So they grew themselves a little brain ball organoid, less than a nanometer in diameter, and they mounted it on a high-density multi-electrode array – a chip that's able to send electrical signals into the brain organoid, as well as reading electrical signals that come out due to neural activity.
They called it "Brainoware" – which they probably meant as something adjacent to hardware and software, but which sounds far too close to "BrainAware" for my sensitive tastes, and evokes the perpetual nightmare of one of these things becoming fully sentient and understanding its fate.
Then, they started treating it like a neural machine learning chip, putting it in a "reservoir computing" framework. This is a very weird kind of "black box" idea within neural network computing, in which a "reservoir" – which could be anything from some virtual software system, to lasers, to a literal bucket of water – is used to "map input signals into higher dimensional computational space through the dynamics of a fixed, non-linear system," according to Wikipedia.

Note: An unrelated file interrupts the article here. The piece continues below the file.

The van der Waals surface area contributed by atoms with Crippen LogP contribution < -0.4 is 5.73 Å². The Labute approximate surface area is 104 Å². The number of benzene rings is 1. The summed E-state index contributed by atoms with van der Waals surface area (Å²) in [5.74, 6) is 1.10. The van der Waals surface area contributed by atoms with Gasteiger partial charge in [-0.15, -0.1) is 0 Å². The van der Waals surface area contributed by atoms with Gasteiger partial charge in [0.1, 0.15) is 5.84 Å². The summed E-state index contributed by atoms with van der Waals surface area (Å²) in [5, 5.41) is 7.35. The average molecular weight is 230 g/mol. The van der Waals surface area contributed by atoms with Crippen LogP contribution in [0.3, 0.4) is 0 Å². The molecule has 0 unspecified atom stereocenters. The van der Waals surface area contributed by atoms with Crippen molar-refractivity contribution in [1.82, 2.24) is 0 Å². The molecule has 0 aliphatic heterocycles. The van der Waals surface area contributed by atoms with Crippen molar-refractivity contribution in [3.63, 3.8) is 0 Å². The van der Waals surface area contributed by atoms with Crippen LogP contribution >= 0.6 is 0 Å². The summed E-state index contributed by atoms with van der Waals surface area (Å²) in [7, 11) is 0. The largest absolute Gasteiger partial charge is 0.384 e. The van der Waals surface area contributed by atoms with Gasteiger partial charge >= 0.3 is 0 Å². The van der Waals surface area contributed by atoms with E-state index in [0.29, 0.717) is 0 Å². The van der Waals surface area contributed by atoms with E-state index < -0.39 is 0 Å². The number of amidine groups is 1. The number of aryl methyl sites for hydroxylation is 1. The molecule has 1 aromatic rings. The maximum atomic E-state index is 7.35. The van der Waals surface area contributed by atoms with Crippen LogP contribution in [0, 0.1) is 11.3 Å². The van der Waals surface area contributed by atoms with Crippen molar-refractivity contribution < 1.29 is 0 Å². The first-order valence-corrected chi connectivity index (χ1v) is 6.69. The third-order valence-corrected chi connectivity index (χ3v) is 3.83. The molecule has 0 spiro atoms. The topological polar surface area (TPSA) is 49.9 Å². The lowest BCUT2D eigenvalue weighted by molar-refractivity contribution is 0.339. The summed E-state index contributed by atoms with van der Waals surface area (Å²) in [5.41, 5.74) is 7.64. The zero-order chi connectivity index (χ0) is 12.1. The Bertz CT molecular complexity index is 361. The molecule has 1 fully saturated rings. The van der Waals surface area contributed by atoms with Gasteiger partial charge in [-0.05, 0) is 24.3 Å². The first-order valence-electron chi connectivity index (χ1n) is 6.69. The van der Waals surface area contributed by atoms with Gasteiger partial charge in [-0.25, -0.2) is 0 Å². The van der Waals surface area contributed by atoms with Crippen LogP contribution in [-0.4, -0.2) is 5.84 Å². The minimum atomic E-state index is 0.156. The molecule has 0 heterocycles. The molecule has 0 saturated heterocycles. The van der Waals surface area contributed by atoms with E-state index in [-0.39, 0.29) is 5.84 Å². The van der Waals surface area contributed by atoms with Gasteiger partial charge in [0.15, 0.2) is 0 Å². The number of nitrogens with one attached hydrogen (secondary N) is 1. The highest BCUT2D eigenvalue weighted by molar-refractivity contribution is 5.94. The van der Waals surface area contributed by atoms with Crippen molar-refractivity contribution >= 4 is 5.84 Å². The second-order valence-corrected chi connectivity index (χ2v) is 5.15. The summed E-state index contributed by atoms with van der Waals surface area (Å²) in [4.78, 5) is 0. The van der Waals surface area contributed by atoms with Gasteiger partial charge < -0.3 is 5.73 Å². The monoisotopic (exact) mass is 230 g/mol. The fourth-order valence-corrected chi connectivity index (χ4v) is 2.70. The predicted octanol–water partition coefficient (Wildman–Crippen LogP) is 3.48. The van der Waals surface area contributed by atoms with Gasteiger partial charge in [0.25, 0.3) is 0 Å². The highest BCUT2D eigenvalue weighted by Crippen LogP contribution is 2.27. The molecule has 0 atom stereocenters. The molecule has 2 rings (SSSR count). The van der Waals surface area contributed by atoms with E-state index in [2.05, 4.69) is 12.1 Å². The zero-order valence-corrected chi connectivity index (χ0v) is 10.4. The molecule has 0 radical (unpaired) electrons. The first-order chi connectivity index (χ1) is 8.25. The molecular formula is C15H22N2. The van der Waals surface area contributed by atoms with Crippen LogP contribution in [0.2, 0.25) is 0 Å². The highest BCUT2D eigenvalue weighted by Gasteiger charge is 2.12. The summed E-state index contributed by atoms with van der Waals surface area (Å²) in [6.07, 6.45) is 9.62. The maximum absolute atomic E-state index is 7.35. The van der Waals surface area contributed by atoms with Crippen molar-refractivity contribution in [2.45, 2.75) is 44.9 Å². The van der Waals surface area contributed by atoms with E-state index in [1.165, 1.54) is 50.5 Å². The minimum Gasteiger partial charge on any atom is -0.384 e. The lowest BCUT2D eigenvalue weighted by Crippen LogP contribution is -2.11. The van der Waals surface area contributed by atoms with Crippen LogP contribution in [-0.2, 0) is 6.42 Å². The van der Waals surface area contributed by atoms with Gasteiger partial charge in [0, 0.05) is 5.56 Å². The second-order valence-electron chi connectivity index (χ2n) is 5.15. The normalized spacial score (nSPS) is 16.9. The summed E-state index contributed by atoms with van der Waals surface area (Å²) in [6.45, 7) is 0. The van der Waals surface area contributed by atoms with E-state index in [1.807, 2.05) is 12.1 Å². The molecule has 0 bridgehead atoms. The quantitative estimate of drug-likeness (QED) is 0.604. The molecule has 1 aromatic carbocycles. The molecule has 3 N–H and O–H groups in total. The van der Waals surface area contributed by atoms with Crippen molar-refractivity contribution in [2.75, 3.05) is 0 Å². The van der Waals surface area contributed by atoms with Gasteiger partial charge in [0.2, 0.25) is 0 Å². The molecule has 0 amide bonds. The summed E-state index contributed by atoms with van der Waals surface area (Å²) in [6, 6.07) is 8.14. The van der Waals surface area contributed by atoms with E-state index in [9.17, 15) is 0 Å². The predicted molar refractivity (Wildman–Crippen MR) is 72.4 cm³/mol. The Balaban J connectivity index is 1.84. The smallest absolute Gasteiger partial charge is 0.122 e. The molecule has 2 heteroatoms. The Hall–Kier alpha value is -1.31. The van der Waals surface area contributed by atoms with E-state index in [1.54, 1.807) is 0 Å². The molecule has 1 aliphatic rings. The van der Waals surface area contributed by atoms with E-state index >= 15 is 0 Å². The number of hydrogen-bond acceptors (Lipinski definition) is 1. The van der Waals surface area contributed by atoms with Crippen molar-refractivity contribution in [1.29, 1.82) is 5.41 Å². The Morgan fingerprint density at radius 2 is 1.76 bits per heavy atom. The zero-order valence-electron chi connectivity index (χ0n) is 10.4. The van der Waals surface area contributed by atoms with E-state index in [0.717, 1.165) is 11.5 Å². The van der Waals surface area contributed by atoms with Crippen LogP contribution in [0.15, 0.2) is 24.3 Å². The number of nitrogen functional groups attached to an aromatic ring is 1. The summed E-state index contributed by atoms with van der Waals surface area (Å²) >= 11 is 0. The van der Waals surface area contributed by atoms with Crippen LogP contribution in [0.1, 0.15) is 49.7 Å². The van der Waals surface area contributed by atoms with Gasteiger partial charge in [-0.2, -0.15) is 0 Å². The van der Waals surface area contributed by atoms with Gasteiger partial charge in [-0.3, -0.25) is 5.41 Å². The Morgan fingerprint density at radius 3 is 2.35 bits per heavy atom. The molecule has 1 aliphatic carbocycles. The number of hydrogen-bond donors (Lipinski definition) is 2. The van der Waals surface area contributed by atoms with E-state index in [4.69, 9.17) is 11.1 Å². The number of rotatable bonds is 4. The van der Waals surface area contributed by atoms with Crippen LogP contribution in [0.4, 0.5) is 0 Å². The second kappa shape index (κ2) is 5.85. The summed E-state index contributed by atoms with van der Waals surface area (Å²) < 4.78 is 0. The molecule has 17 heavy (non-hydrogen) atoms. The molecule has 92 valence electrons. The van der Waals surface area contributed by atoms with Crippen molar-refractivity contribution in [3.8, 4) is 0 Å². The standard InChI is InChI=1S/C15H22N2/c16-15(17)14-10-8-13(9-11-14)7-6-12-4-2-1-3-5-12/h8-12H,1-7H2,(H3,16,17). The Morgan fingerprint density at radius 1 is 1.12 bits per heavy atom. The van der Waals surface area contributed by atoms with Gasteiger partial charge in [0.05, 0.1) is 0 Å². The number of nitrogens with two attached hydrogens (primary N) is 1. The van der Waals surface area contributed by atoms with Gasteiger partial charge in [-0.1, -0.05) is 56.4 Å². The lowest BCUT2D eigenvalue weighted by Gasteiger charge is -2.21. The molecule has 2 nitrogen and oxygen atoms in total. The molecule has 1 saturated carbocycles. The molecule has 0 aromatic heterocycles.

Neither you nor I need to pretend we understand what that means, so we can all relax and proceed without guilt. The researchers hooked the Brainoware organoid computer chip into a system, treating it as an "adaptive living reservoir," made sure the mini-brain was responding to electrical inputs in a suitably non-linear fashion, checked that it had some kind of memory in effect, figured out how to feed in spatial data in a grid array, and then started some unsupervised learning tests.
They focused on two areas: firstly, speech recognition; some 240 audio clips of adult males speaking Japanese were fed into the Brainoware chip after being converted into electrical signals. Remarkably, on day zero, the organoid was able to distinguish – just from a single vowel sound – which of eight different people were talking at about 51% accuracy. Two days later, that had risen to 78%.
They then moved to mathematics, getting the Brainoware chip to "predict a Hénon map, which is a typical nonlinear dynamic system with chaotic behavior." This involved an extra layer of abstraction, as each 200-point, 2D Hénon map had to be converted into a one-dimensional, spatiotemporal electrical signal that could be fed into the brain tissue. In two days, it increased its accuracy at predicting where a given point would be from 0.356 to 0.812.